If a two-state solution is indeed no longer possible, the occupied territories would in essence become a permanent part of the state of Israel, creating a country that reaches from the Mediterranean to the Jordan River. That additional territory, however, also comes equipped with so many Palestinians that by the end of the decade, the enlarged Jewish state would actually contain more Arabs than Jews within its borders.
To preserve its Jewish character, Israel would then have two choices:
- It could deny citizenship and voting rights to its Arab majority, thus surrendering any right to call itself a democracy. Given the difficulties inherent in a minority trying to permanently repress a majority, Israel would also be forced to deny basic human rights to its Arab subjects. Israelis would reduce themselves to the Jewish equivalent of white South Africans, who for so long sat uncomfortably astride a black majority. U.S. support for Israel would inevitably erode under those conditions.
- Israel could try to rid itself of the problem of long-term repression by forcing the Palestinians to leave the country, either directly through threat of violence or indirectly by making life so difficult they would flee. In other words, ethnic cleansing, although the preferred term in Israeli policy debate is 'transfer.' There is no question that today a strong majority of Israelis find that option all but unthinkable. It is also true, however, that Israel is today employing brutal tactics against Palestinians that were unthinkable back in 1985 or 1990.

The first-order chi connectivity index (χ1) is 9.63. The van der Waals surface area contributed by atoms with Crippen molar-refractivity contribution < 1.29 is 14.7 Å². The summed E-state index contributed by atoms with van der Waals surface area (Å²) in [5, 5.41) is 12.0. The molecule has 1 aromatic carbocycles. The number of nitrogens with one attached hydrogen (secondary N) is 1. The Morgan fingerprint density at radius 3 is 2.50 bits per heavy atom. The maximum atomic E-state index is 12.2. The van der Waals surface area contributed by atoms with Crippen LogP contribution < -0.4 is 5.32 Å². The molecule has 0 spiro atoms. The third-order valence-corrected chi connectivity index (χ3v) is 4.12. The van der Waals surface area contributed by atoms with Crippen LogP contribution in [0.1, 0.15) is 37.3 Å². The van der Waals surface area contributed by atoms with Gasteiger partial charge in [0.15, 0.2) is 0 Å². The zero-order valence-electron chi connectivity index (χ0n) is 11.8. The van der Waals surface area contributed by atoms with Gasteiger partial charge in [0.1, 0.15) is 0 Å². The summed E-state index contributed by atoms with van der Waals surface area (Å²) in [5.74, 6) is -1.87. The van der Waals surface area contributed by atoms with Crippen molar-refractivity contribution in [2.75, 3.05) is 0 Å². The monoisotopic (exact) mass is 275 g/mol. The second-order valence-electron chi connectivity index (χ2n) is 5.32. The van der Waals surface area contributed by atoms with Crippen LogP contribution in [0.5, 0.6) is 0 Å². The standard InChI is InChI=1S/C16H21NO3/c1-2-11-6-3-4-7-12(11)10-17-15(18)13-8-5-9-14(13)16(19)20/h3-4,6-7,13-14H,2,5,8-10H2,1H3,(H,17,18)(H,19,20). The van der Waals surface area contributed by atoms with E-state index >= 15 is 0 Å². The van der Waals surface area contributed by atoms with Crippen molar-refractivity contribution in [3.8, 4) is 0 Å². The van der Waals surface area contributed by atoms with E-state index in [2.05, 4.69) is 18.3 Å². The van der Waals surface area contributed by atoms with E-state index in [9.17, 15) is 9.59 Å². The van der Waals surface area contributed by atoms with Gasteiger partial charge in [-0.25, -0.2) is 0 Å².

After another 10 years of repressive occupation and suicide bombing by Palestinians, attitudes about 'transfer' could change as well, again forfeiting the support of many millions of Americans.
For the moment, Israel would seem to be making no choice whatsoever. But as is often the case, no choice is in fact a choice. The settlements are growing, increasing in population by more than 30 percent in the past five years. In a recent poll, 40 percent of Israelis feared a civil war was probable if their country ever tried to evacuate the settlements. The wall is growing longer, the concrete is setting. Quietly, almost unconsciously, Israel is making choices that will set it on a course that the United States should not follow.
It is a course that makes many of Israel's friends despair for its future.
I seem to have got sucked into an extended polemic on this topic at The Road to Surfdom so I might as well throw in my two cents here. I think it's a horribly complicated issue and one-dimensional solutions will not work. Among those failing solutions are doing nothing while Israel drifts into incorporating the West Bank and Gaza and then tries to deal with a permanent disfranchised majority within its expanded borders.